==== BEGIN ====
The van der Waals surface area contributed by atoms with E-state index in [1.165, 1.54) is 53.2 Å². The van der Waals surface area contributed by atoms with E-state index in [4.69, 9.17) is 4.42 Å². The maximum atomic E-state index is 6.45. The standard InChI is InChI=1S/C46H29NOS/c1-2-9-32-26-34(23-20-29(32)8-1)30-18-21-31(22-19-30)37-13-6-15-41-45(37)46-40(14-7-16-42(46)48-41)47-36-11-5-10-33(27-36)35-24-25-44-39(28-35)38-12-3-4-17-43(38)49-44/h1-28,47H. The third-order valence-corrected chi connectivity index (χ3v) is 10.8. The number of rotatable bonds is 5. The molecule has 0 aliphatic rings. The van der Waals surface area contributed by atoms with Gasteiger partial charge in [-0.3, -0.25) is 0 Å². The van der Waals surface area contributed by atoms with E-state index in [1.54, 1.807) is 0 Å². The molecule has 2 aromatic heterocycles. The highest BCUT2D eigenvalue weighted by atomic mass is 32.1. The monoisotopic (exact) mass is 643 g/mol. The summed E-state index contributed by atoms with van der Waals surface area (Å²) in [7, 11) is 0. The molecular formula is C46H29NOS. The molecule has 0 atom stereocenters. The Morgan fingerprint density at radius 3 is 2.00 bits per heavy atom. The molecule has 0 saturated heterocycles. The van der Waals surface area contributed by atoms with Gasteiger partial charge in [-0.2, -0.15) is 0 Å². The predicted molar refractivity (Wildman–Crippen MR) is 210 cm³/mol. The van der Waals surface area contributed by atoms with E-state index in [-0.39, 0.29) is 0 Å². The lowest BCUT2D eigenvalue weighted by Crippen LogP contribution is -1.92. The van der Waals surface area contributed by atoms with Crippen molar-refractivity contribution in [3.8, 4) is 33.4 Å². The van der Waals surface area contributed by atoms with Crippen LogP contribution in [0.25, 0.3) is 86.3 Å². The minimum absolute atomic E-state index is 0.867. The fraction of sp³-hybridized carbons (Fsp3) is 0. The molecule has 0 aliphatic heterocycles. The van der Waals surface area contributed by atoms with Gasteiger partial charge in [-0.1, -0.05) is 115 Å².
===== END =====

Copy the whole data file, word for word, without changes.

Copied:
The van der Waals surface area contributed by atoms with E-state index in [1.165, 1.54) is 53.2 Å². The van der Waals surface area contributed by atoms with E-state index in [4.69, 9.17) is 4.42 Å². The maximum atomic E-state index is 6.45. The standard InChI is InChI=1S/C46H29NOS/c1-2-9-32-26-34(23-20-29(32)8-1)30-18-21-31(22-19-30)37-13-6-15-41-45(37)46-40(14-7-16-42(46)48-41)47-36-11-5-10-33(27-36)35-24-25-44-39(28-35)38-12-3-4-17-43(38)49-44/h1-28,47H. The third-order valence-corrected chi connectivity index (χ3v) is 10.8. The number of rotatable bonds is 5. The molecule has 0 aliphatic rings. The van der Waals surface area contributed by atoms with Gasteiger partial charge in [-0.3, -0.25) is 0 Å². The van der Waals surface area contributed by atoms with E-state index in [1.54, 1.807) is 0 Å². The molecule has 2 aromatic heterocycles. The highest BCUT2D eigenvalue weighted by atomic mass is 32.1. The monoisotopic (exact) mass is 643 g/mol. The summed E-state index contributed by atoms with van der Waals surface area (Å²) in [7, 11) is 0. The molecular formula is C46H29NOS. The molecule has 0 atom stereocenters. The Morgan fingerprint density at radius 3 is 2.00 bits per heavy atom. The molecule has 0 saturated heterocycles. The van der Waals surface area contributed by atoms with Gasteiger partial charge in [-0.2, -0.15) is 0 Å². The predicted molar refractivity (Wildman–Crippen MR) is 210 cm³/mol. The van der Waals surface area contributed by atoms with E-state index in [-0.39, 0.29) is 0 Å². The lowest BCUT2D eigenvalue weighted by Crippen LogP contribution is -1.92. The van der Waals surface area contributed by atoms with Crippen molar-refractivity contribution in [3.8, 4) is 33.4 Å². The van der Waals surface area contributed by atoms with Crippen LogP contribution in [0.25, 0.3) is 86.3 Å². The minimum absolute atomic E-state index is 0.867. The fraction of sp³-hybridized carbons (Fsp3) is 0. The molecule has 0 aliphatic heterocycles. The van der Waals surface area contributed by atoms with Gasteiger partial charge in [-0.1, -0.05) is 115 Å².